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International Forwarding Association Blog » Sea freight in Europe » Linear and Charter Ships, Types, Arrangements, and Routes
Charter Service

Linear and Charter Ships, Types, Arrangements, and Routes

Merchant ships come in two varieties, charter or tramp vessels that transport cargo based on demand and linear vessels that have fixed schedules and operate on fixed routes. Trampers include bulk carriers and tankers operating in charter markets and shipping cargo from any port to any port.

Linear vessels such as RoRo and container ships, on the other hand, have a fixed, regular routing and standard tariffs.

Linear Service

Charter Service

Charter vessels are typically hired to transport cargo over a certain route and for a specified period. The main charter types are time, voyage, and demise, with variations like contract of affreightment, bareboat yacht, and trip time. A demise charter is an arrangement whereby the charterer bears financial and legal responsibility for the vessel, including costs such as hull insurance, port expenses, crew, and fuel. This type is more common for bulk carriers and tankers.

Under a time charter arrangement, the charterer selects the route and ports and pays costs like commissions, port charges, and fuel consumed. Voyage is the third type which involves the hiring of crew and a vessel to ship cargo between a load and discharge port. Here the owner covers crew, fuel, and port costs while the charterer pays on a lump-sum or per-ton basis.

While linear ships usually have a pre-printed bill of lading, trampers use a bill of lading for chartered parties. Charterers are asked to fill in details such as description of goods, port of charge and loading, consignee and shipper, and gross weight.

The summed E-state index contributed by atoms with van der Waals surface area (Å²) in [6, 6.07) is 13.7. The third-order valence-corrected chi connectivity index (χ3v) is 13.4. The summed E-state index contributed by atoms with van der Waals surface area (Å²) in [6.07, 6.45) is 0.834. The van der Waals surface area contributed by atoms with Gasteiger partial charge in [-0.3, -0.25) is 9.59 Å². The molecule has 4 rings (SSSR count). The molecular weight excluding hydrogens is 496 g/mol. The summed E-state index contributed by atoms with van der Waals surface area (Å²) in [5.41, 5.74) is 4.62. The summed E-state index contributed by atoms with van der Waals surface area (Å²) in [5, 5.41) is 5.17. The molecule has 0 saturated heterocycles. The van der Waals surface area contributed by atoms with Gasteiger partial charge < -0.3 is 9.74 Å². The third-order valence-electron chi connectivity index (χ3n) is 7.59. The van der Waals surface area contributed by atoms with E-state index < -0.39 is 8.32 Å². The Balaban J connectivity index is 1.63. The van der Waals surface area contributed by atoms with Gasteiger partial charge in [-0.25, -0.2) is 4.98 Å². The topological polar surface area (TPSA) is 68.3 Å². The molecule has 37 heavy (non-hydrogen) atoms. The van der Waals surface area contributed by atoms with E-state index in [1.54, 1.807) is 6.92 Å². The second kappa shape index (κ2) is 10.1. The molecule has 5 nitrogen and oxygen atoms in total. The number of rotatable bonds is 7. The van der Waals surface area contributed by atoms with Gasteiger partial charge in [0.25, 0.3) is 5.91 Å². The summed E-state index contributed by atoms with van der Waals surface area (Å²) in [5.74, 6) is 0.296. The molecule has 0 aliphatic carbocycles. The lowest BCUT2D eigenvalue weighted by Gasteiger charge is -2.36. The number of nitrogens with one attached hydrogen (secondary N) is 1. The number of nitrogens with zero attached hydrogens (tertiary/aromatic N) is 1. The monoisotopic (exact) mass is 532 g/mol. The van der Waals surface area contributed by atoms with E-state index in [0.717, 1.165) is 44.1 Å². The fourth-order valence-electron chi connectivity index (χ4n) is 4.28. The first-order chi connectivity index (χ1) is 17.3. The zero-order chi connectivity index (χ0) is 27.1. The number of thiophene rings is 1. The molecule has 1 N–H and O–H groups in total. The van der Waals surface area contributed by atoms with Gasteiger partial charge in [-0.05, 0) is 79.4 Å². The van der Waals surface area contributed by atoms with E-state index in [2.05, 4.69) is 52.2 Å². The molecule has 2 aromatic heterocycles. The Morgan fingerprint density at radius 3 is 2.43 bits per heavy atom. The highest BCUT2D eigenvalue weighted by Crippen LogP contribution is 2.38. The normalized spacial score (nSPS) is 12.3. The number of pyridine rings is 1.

Linear Service

Linear ships have a fixed port rotation and schedule with dates of calls. Roll-on/roll-off and container ships usually transit regular routes and ship about 60 percent of the cargo internationally. Container vessels are often used when combining intermodal transportation services is required. They carry about 90 percent of non-bulk cargo internationally and can accommodate different types of containers, including:

  • Refrigerated
  • Open top
  • Thermal
  • Cylindrical tank
  • Side open
  • Tunnel
  • Dry van box
  • Flat rack

Thermal or insulated containers are typically used for long-distance shipping as they can maintain higher temperatures. The refrigerated variety is used for vegetables, fruits, and other perishable goods that require refrigeration transport. All types of containers can be transferred, transported, stacked, unloaded, and loaded.

Roll-on/roll-off ships also have a fixed schedule and routing and are designed to carry railroad cars, trailers, cars, semi-trailer trucks, and trucks. There are also variations like ROPAX, RoLo, LMSR, and ConRO. The latter is a hybrid type of vessel used to transport a mix of automobiles, oversized cargo, heavy equipment, and containers.

The main linear routes used by container and RoRo ships are to South and Central America, India, the Middle East, and the North Atlantic route linking Canada, the USA, and Europe. With charter services, there can be several alternative routes to choose from. Ship owners usually prefer the safest while charterers may go for the fastest and shortest route as a less expensive option.